The nice thing about professionally installed systems is you don't have to lift a finger; after you've placed your order a technician will come to your home, set everything up for you, and show you how the system works.
Cell Phone Monitoring
It's important to note that in some areas you may have to file for a permit to have a security system installed in your home. Nearly all of the latest DIY and high-end home security systems offer support for voice control via Amazon Alexa, Google Assistant, and in some cases Apple Siri, which allows you to unlock doors, change thermostat settings, open the garage, and arm or disarm your system with a spoken command to a connected device like an Amazon Echo or a Google Home speaker.
For example, you can create an applet that says if a garage door is opened to turn on the floodlight. Whether you decide to go with a DIY system or opt for a professionally installed system, you'll have to pay a monthly or annual fee if you require monitoring, and in some cases, you'll be hit with a monthly fee to pay off the cost of hardware components. Monitoring for professionally installed systems tends to be more expensive. Some vendors, such as LifeShield, will let you buy the components outright or lease them. If you live in a small apartment and want to keep tabs on things when you're not home, a security camera can get the job done for a lot less money than what you'll pay for a full security system.
Nearly all standalone security cameras connect to your home's Wi-Fi so you can see what's going on from your phone or tablet, and most have built-in sensors that detect motion and sound and will send push and email notifications when those sensors are triggered. You can usually tweak the camera's motion sensitivity to prevent false alarms due to pet activity or passing cars if the camera is near a window, and you can create a schedule that turns the sensors on and off during certain hours of the day.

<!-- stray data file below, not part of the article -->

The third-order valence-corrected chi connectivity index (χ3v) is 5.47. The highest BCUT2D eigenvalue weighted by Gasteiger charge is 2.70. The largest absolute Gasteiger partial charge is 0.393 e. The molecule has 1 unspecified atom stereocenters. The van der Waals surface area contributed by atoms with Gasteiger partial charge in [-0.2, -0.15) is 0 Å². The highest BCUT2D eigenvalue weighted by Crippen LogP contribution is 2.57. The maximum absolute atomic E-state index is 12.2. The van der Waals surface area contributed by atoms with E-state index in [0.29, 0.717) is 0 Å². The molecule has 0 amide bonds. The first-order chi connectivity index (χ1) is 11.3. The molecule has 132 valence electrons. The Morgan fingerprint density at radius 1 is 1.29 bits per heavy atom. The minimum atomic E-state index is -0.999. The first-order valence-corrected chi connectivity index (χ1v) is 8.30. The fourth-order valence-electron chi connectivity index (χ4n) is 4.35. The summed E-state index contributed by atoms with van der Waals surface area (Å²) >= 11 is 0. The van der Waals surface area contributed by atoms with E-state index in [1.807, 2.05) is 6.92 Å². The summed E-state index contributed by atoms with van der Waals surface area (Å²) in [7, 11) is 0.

Some of the more expensive cameras are equipped with humidity and temperature sensors and will interact with other connected home devices such as thermostats and smart lighting systems. If you want to save some money, look for a camera with an SD card slot that allows you to record video when motion or sound is detected, but remember to save your recordings every so often before they are overwritten. Alternately, look for a camera that offers a cloud storage plan. An outdoor camera is ideal for keeping an eye on what's happening outside of your home.
These devices are weatherproof and typically require a nearby GFCI ground fault circuit interrupter outlet to supply power, although there are a handful of battery-powered models out there. As with their indoor counterparts, outdoor cameras connect to your Wi-Fi network and allow you to view live video from your phone.
They are fairly easy to install, but if you're not familiar or comfortable with electrical wiring, you may want to have a professional electrician do the job. Most outdoor cameras, like our current top pick, the Arlo Ultra , offer motion detection with push and email notifications, night vision, and cloud storage for event-triggered video, and some, like the Ring Floodlight Cam , pull double duty as floodlights or porch lights.